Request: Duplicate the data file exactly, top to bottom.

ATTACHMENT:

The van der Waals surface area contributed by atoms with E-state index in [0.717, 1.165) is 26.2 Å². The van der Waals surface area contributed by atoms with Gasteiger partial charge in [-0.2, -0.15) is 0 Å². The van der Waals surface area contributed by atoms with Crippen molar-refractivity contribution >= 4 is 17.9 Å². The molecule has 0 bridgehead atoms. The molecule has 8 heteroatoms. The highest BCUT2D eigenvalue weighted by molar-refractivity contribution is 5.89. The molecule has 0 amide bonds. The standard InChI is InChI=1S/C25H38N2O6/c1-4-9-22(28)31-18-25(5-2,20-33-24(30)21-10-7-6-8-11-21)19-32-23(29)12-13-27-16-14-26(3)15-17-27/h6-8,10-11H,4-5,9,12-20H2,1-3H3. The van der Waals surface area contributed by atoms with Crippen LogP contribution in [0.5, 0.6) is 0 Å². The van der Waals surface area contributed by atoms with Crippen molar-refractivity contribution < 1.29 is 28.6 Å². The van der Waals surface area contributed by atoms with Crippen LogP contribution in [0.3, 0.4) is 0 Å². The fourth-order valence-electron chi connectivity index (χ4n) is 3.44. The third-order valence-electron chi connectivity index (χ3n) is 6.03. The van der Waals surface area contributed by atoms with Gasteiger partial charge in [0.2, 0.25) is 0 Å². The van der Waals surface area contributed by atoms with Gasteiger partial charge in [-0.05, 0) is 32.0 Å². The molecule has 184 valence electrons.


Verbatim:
The van der Waals surface area contributed by atoms with E-state index in [0.717, 1.165) is 26.2 Å². The van der Waals surface area contributed by atoms with Gasteiger partial charge in [-0.2, -0.15) is 0 Å². The van der Waals surface area contributed by atoms with Crippen molar-refractivity contribution >= 4 is 17.9 Å². The molecule has 0 bridgehead atoms. The molecule has 8 heteroatoms. The highest BCUT2D eigenvalue weighted by molar-refractivity contribution is 5.89. The molecule has 0 amide bonds. The standard InChI is InChI=1S/C25H38N2O6/c1-4-9-22(28)31-18-25(5-2,20-33-24(30)21-10-7-6-8-11-21)19-32-23(29)12-13-27-16-14-26(3)15-17-27/h6-8,10-11H,4-5,9,12-20H2,1-3H3. The van der Waals surface area contributed by atoms with Crippen LogP contribution in [0.5, 0.6) is 0 Å². The van der Waals surface area contributed by atoms with Crippen molar-refractivity contribution < 1.29 is 28.6 Å². The van der Waals surface area contributed by atoms with Crippen LogP contribution in [0.3, 0.4) is 0 Å². The fourth-order valence-electron chi connectivity index (χ4n) is 3.44. The third-order valence-electron chi connectivity index (χ3n) is 6.03. The van der Waals surface area contributed by atoms with Gasteiger partial charge in [0.2, 0.25) is 0 Å². The van der Waals surface area contributed by atoms with Gasteiger partial charge in [-0.05, 0) is 32.0 Å². The molecule has 184 valence electrons.